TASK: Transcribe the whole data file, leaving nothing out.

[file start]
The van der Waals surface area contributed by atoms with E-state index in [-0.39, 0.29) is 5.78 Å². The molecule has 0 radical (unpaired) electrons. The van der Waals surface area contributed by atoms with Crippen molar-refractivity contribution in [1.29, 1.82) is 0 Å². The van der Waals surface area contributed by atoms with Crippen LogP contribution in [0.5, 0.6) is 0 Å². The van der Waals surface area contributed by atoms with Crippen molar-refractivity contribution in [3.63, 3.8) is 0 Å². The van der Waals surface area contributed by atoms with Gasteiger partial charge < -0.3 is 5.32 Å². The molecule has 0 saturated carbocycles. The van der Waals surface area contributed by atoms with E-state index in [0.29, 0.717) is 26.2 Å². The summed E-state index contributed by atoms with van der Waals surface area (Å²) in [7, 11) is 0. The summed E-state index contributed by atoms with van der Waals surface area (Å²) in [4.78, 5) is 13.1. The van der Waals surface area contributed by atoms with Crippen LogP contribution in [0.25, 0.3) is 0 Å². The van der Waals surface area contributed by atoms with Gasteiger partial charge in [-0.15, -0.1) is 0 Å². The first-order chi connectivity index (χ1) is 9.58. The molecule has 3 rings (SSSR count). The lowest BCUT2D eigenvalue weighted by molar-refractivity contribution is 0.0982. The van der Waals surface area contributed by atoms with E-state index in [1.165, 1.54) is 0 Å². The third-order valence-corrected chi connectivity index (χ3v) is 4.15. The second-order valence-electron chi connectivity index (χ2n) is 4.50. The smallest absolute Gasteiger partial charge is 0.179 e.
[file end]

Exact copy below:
The van der Waals surface area contributed by atoms with E-state index in [-0.39, 0.29) is 5.78 Å². The molecule has 0 radical (unpaired) electrons. The van der Waals surface area contributed by atoms with Crippen molar-refractivity contribution in [1.29, 1.82) is 0 Å². The van der Waals surface area contributed by atoms with Crippen LogP contribution in [0.5, 0.6) is 0 Å². The van der Waals surface area contributed by atoms with Crippen molar-refractivity contribution in [3.63, 3.8) is 0 Å². The van der Waals surface area contributed by atoms with Gasteiger partial charge < -0.3 is 5.32 Å². The molecule has 0 saturated carbocycles. The van der Waals surface area contributed by atoms with E-state index in [0.29, 0.717) is 26.2 Å². The summed E-state index contributed by atoms with van der Waals surface area (Å²) in [7, 11) is 0. The summed E-state index contributed by atoms with van der Waals surface area (Å²) in [4.78, 5) is 13.1. The van der Waals surface area contributed by atoms with Crippen LogP contribution in [0.25, 0.3) is 0 Å². The van der Waals surface area contributed by atoms with Gasteiger partial charge in [-0.15, -0.1) is 0 Å². The first-order chi connectivity index (χ1) is 9.58. The molecule has 3 rings (SSSR count). The lowest BCUT2D eigenvalue weighted by molar-refractivity contribution is 0.0982. The van der Waals surface area contributed by atoms with E-state index in [1.165, 1.54) is 0 Å². The third-order valence-corrected chi connectivity index (χ3v) is 4.15. The second-order valence-electron chi connectivity index (χ2n) is 4.50. The smallest absolute Gasteiger partial charge is 0.179 e.